Here are good examples of a Saw and a Miter Box.

Now a typical HD worker will tell you to get a small, cheap hacksaw. Trust
me I've tried 3 different saws. The Miter Saw will work best. A clean job
with barely any rough edges. And make sure you buy a Miter Box. Without
the miter box, cutting can not be possible. Or it can, just in a horrible job.
A Miter box basically allows you to make perfect straight cuts, and 45 degree angle cuts, which is ideal for this project.

So mark your measurements, make sure they're correct and cut your
sides as well as your 45 degree angle cuts.



After cutting, make sure you sand the aluminum with the black sand paper
you used earlier for wood. The black sandpaper can also be used for
aluminum. Sand off the sides so they can be smoothed out. Make sure you
also sand the pointy edges so they won't cut anyone! Next, line up the
metal sides around your board (DRY) to see if everything fits. If something
is too big then that's no problem, sand it down to perfection. If somethings
to small... just make sure it isn't TOO small; It's okay if your a hair off or


Step 6

Our first day of drlling has arrived. Let's start on the Rubberfeet. Remember it's important to start on the feet before the handles or
aluminum sides.
Start by marking the hole on the board so you know where you want to
drill. I used an EXPO marker that's real neat because it washes right off.
But of course you can use a pencil and erase it later. Next, drill a hole in
the spot where you marked... And simply just screw in the rubber feet. Do
this on all four corners.


Step 7

Now it's time to drill in the Aluminum sides and the handles. I'm assuming
by now that you have cut your aluminum sides, sanded them, and lined the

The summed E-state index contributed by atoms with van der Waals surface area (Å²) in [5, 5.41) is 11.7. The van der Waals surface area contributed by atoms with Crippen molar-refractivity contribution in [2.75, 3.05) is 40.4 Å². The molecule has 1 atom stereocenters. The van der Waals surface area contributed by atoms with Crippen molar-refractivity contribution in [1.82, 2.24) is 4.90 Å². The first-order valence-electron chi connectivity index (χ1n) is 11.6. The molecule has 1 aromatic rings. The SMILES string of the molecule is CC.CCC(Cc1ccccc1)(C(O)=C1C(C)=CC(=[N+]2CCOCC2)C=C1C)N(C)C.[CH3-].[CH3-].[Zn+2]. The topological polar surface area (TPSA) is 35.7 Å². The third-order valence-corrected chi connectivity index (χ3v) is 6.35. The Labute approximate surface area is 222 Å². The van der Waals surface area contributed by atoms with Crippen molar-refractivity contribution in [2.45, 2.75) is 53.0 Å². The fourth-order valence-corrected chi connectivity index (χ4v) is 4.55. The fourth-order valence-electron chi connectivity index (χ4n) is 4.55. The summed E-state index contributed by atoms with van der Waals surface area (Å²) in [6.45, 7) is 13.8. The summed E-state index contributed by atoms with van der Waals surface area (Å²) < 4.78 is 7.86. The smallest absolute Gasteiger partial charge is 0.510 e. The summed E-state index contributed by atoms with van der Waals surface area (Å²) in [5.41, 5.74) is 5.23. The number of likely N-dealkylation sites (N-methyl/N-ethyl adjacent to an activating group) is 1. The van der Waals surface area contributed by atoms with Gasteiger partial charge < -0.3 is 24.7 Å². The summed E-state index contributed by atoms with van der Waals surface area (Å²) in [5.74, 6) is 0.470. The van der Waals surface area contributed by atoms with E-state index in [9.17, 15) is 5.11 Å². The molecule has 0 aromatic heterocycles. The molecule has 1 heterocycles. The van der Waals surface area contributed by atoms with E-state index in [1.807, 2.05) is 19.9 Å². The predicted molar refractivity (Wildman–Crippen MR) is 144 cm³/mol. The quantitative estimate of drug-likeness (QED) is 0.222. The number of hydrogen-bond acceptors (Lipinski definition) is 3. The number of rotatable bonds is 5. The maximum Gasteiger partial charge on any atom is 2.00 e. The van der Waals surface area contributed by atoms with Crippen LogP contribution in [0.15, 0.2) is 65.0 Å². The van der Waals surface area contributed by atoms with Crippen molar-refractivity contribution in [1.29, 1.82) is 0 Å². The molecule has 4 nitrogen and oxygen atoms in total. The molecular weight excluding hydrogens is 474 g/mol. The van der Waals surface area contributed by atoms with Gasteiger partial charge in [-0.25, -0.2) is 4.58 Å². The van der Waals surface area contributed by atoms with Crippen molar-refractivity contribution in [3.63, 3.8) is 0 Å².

up around your board to see if they fit. If so this step should be nothing but
cake! How I did this was I made each hole 4" away from each other, just
so it would look neat and organized. I started with one end, then the other
end, and slowly coming in the middle of the aluminum side. After marking I
double check to see if my measurements are correct. If so drill em in and
screw em in.



For the left and right sides, we apply the handles.
This is where things get tricky. You have to measure the distance from hole
1 to hole 2 of the handles. If you mess up then you might end up with an
extra hole in your board! So to have a clean finish make sure you get the
measurements precise.

After drilling in the hardware you're pretty much finished..





Step 8

Velcro and place your pedals.
Voila! you're done!




Great post! :dude This is exactly how I've built several of my pedalboards, minus the laquer. Wish I'd thought of that.
thanks for the kind words guys!!
it really means alot :)

and Rydock,
that's a GREAT investment!!!
Maybe I should've bought that and spray painted it


Nice work buddy! I forgot the name of it but there is a tool that you can put on the aluminum trim that will do a perfect corner cut, I borrowed it from my neighbor when I put my board together. This will save you a lot of time in the future if you do not want to go the miterbox route.
Thanks for the words guys!

And thetangmang,
I've already taken 1 order so far,
but I'll be glad to take a few more! Real cheap too

I'll look it up, thanks bro!